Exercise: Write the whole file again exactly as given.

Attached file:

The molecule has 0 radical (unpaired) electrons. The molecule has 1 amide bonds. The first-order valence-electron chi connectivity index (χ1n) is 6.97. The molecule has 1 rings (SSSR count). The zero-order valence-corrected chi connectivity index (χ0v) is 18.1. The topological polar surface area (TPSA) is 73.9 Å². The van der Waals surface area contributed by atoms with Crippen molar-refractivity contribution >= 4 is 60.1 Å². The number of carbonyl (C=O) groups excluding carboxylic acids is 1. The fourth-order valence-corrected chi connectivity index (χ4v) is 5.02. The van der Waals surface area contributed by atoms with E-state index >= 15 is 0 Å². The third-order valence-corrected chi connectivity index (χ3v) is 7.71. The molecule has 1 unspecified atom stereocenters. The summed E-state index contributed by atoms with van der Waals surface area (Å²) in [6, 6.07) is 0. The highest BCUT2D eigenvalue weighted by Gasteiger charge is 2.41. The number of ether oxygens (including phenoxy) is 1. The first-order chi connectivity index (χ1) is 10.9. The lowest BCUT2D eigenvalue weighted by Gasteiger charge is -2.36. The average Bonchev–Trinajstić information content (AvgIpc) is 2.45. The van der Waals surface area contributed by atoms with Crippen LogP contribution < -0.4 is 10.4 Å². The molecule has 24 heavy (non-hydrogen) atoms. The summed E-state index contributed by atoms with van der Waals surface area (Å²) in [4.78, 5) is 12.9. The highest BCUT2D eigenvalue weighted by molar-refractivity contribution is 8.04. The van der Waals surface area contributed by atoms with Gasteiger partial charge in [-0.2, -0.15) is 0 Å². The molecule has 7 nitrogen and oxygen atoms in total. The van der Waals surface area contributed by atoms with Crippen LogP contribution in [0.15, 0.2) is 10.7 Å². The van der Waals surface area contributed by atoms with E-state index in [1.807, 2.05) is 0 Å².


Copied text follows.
The molecule has 0 radical (unpaired) electrons. The molecule has 1 amide bonds. The first-order valence-electron chi connectivity index (χ1n) is 6.97. The molecule has 1 rings (SSSR count). The zero-order valence-corrected chi connectivity index (χ0v) is 18.1. The topological polar surface area (TPSA) is 73.9 Å². The van der Waals surface area contributed by atoms with Crippen molar-refractivity contribution >= 4 is 60.1 Å². The number of carbonyl (C=O) groups excluding carboxylic acids is 1. The fourth-order valence-corrected chi connectivity index (χ4v) is 5.02. The van der Waals surface area contributed by atoms with E-state index >= 15 is 0 Å². The third-order valence-corrected chi connectivity index (χ3v) is 7.71. The molecule has 1 unspecified atom stereocenters. The summed E-state index contributed by atoms with van der Waals surface area (Å²) in [6, 6.07) is 0. The highest BCUT2D eigenvalue weighted by Gasteiger charge is 2.41. The number of ether oxygens (including phenoxy) is 1. The first-order chi connectivity index (χ1) is 10.9. The lowest BCUT2D eigenvalue weighted by Gasteiger charge is -2.36. The average Bonchev–Trinajstić information content (AvgIpc) is 2.45. The van der Waals surface area contributed by atoms with Crippen LogP contribution < -0.4 is 10.4 Å². The molecule has 24 heavy (non-hydrogen) atoms. The summed E-state index contributed by atoms with van der Waals surface area (Å²) in [4.78, 5) is 12.9. The highest BCUT2D eigenvalue weighted by molar-refractivity contribution is 8.04. The van der Waals surface area contributed by atoms with Gasteiger partial charge in [-0.2, -0.15) is 0 Å². The molecule has 7 nitrogen and oxygen atoms in total. The van der Waals surface area contributed by atoms with Crippen LogP contribution in [0.15, 0.2) is 10.7 Å². The van der Waals surface area contributed by atoms with E-state index in [1.807, 2.05) is 0 Å².